Christmas Time Not Restricted to the 25th in Mexico
The first thing I noticed about the Navidad here in this part of Mexico is how long it lasts. The lights and decorations start going up just after the Revolution holiday in mid-November. People here leave the decorations on until well into January. Christmas isn’t really over in Mexico until the 6th of January: the day in Hispanic tradition that celebrates the arrival of the three wise men to Bethlehem.
While the snow is missing here (and throughout most of Mexico) the holiday spirit seems to be far more prevalent than north of the border. Christmas parties have their own classification. They’re called Posadas. They officially go from the 16th until the 24th of December in the Hispanic tradition, but here in Saltillo just about any party that takes place in December can be called a Posada. Heck, the Coahuila state government even seems to give special treatment to these holiday-time parties that run all week long. It’s illegal for stores to sell alcohol on Sunday here in Coahuila. This law is lifted one month a year. That month is December.
From what I gleaned from asking about the Posadas is it has something to do with Joseph and Mary looking for places to stay when Mary was pregnant with baby Jesus. Research tells me that the nine-day celebration period represents the nine months that Mary carried Jesus. Posada literally translates to “lodging” or “accommodation,” and this tradition has been in Mexico for more than 400 years. While it stems from Catholic dogma, it’s celebrated by Mexicans of other faiths as well. Some speculate that the Posadas were started by friars who wanted to combine Catholicism with an Aztec December celebration for the birth of a different god which also included days of partying.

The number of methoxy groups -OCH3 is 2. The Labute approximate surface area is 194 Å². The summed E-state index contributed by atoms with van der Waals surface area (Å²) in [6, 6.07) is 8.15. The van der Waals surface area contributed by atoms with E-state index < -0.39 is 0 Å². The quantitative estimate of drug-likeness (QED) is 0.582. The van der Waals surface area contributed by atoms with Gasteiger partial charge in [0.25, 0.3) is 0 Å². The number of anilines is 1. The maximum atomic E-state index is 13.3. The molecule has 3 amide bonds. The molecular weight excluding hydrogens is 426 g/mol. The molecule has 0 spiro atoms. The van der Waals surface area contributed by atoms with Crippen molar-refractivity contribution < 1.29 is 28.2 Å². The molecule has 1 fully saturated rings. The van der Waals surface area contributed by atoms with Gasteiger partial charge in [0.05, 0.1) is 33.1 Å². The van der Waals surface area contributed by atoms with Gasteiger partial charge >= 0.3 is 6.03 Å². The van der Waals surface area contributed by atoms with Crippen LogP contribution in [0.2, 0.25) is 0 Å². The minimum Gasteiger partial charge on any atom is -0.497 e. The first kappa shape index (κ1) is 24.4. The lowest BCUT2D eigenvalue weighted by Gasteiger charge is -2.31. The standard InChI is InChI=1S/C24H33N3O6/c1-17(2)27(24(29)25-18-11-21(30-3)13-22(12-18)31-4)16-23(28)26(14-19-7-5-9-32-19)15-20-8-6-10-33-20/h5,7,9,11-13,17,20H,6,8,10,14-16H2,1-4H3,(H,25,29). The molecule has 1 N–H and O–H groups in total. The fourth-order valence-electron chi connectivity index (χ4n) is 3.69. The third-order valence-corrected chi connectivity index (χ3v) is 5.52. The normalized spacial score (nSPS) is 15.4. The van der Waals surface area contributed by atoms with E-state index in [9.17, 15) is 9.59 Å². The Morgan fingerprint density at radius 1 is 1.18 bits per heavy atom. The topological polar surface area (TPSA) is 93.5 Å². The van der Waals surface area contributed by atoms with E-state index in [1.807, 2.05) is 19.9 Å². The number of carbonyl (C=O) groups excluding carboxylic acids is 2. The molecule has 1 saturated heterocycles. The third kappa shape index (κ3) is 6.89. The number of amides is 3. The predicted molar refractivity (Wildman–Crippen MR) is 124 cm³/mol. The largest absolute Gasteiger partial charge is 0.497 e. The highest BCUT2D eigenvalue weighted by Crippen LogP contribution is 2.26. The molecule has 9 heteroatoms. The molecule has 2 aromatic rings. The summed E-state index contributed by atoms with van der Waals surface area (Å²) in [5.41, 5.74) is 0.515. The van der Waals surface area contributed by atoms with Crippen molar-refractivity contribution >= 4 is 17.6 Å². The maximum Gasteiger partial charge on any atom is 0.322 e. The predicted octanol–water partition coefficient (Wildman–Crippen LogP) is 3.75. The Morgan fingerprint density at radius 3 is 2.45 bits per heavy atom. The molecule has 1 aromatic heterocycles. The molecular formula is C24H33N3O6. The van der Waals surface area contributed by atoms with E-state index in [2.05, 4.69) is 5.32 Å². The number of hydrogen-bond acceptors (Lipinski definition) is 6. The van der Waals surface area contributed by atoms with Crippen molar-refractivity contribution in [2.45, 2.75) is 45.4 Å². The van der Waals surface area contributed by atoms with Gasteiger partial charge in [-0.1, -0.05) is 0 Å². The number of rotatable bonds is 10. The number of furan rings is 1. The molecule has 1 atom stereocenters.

The official Posadas will often include the carrying of candles inside of paper lampshades. People will dress up as Joseph and Mary, often with Mary riding a real burro or donkey. Residents of the homes will sing songs inviting the Holy Mother and Joseph into their homes during each night of their journey to Bethlehem (and here I thought no one let them in so they had to have the baby in a barn.)
At the middle school where I teach we had a Posada on the day before vacation. We I didn’t have any sort of Mary and Joseph pageant; I’m guessing that’s because it’s a secular school. However we ate tamales, listened to pop music and the kids broke several piñatas. This was new to me because I’m used to only seeing piñatas at birthday parties. I guess you could say it was for Jesus’ birthday, but there were no Barney shapes or Barbies or anything that most little kids like to beat up for their birthday. They were all shaped like stars, which I speculate is to represent the bright celestial body that drew the wise men from the east to visit Jesus.
If you’re a late comer to Saltillo this holiday season, or really any part of Mexico, you still have the chance to see the Feliz Navidad decorations, and even hear the holiday music, which gets played through much of January.